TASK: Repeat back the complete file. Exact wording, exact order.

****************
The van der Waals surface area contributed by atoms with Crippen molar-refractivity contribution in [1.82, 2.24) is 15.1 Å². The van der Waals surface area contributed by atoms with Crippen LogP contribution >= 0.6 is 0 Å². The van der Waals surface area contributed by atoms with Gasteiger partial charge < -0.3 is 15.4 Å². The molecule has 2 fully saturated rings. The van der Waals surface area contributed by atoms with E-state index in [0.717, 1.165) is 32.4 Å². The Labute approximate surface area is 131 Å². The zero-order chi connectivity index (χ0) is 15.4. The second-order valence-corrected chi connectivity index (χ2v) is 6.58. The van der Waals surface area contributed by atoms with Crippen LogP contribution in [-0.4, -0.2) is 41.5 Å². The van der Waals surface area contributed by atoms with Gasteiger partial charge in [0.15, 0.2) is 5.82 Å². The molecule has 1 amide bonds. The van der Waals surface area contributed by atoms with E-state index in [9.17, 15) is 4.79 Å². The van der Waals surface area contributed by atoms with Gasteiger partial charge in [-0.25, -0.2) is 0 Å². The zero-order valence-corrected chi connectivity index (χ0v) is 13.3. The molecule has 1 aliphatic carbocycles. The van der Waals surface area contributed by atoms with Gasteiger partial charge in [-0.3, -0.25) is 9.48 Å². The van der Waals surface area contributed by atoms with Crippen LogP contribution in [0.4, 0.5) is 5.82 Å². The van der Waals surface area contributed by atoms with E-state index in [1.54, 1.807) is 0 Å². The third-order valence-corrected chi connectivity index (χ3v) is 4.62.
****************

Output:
The van der Waals surface area contributed by atoms with Crippen molar-refractivity contribution in [1.82, 2.24) is 15.1 Å². The van der Waals surface area contributed by atoms with Crippen LogP contribution >= 0.6 is 0 Å². The van der Waals surface area contributed by atoms with Gasteiger partial charge < -0.3 is 15.4 Å². The molecule has 2 fully saturated rings. The van der Waals surface area contributed by atoms with E-state index in [0.717, 1.165) is 32.4 Å². The Labute approximate surface area is 131 Å². The zero-order chi connectivity index (χ0) is 15.4. The second-order valence-corrected chi connectivity index (χ2v) is 6.58. The van der Waals surface area contributed by atoms with Crippen LogP contribution in [-0.4, -0.2) is 41.5 Å². The van der Waals surface area contributed by atoms with Gasteiger partial charge in [0.15, 0.2) is 5.82 Å². The molecule has 1 amide bonds. The van der Waals surface area contributed by atoms with E-state index in [9.17, 15) is 4.79 Å². The van der Waals surface area contributed by atoms with Gasteiger partial charge in [-0.25, -0.2) is 0 Å². The zero-order valence-corrected chi connectivity index (χ0v) is 13.3. The molecule has 1 aliphatic carbocycles. The van der Waals surface area contributed by atoms with Gasteiger partial charge in [-0.3, -0.25) is 9.48 Å². The van der Waals surface area contributed by atoms with Crippen LogP contribution in [0.4, 0.5) is 5.82 Å². The van der Waals surface area contributed by atoms with E-state index in [1.54, 1.807) is 0 Å². The third-order valence-corrected chi connectivity index (χ3v) is 4.62.